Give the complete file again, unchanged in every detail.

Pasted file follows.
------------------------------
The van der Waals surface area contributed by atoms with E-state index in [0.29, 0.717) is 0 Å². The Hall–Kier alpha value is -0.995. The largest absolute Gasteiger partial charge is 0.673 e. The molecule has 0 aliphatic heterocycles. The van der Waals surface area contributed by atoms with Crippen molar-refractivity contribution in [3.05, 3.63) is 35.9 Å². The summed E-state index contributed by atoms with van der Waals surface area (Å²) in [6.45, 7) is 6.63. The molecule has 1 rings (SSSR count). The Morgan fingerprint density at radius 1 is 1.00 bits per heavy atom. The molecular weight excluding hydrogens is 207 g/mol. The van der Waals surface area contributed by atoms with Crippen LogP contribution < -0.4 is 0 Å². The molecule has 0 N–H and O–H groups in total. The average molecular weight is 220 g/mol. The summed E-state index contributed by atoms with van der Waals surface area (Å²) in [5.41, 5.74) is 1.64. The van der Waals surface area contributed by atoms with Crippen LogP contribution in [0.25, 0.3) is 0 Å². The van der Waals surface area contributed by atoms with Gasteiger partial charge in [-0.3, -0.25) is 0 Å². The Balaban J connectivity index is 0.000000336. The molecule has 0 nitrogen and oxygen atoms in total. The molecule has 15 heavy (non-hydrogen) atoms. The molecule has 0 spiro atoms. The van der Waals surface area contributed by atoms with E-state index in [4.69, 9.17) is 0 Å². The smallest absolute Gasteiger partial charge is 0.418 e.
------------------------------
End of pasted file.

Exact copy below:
The van der Waals surface area contributed by atoms with E-state index in [0.29, 0.717) is 0 Å². The Hall–Kier alpha value is -0.995. The largest absolute Gasteiger partial charge is 0.673 e. The molecule has 0 aliphatic heterocycles. The van der Waals surface area contributed by atoms with Crippen molar-refractivity contribution in [3.05, 3.63) is 35.9 Å². The summed E-state index contributed by atoms with van der Waals surface area (Å²) in [6.45, 7) is 6.63. The molecule has 1 rings (SSSR count). The Morgan fingerprint density at radius 1 is 1.00 bits per heavy atom. The molecular weight excluding hydrogens is 207 g/mol. The van der Waals surface area contributed by atoms with Crippen LogP contribution < -0.4 is 0 Å². The molecule has 0 N–H and O–H groups in total. The average molecular weight is 220 g/mol. The summed E-state index contributed by atoms with van der Waals surface area (Å²) in [5.41, 5.74) is 1.64. The van der Waals surface area contributed by atoms with Crippen LogP contribution in [0.25, 0.3) is 0 Å². The van der Waals surface area contributed by atoms with Gasteiger partial charge in [-0.3, -0.25) is 0 Å². The Balaban J connectivity index is 0.000000336. The molecule has 0 nitrogen and oxygen atoms in total. The molecule has 15 heavy (non-hydrogen) atoms. The molecule has 0 spiro atoms. The van der Waals surface area contributed by atoms with E-state index in [4.69, 9.17) is 0 Å². The smallest absolute Gasteiger partial charge is 0.418 e.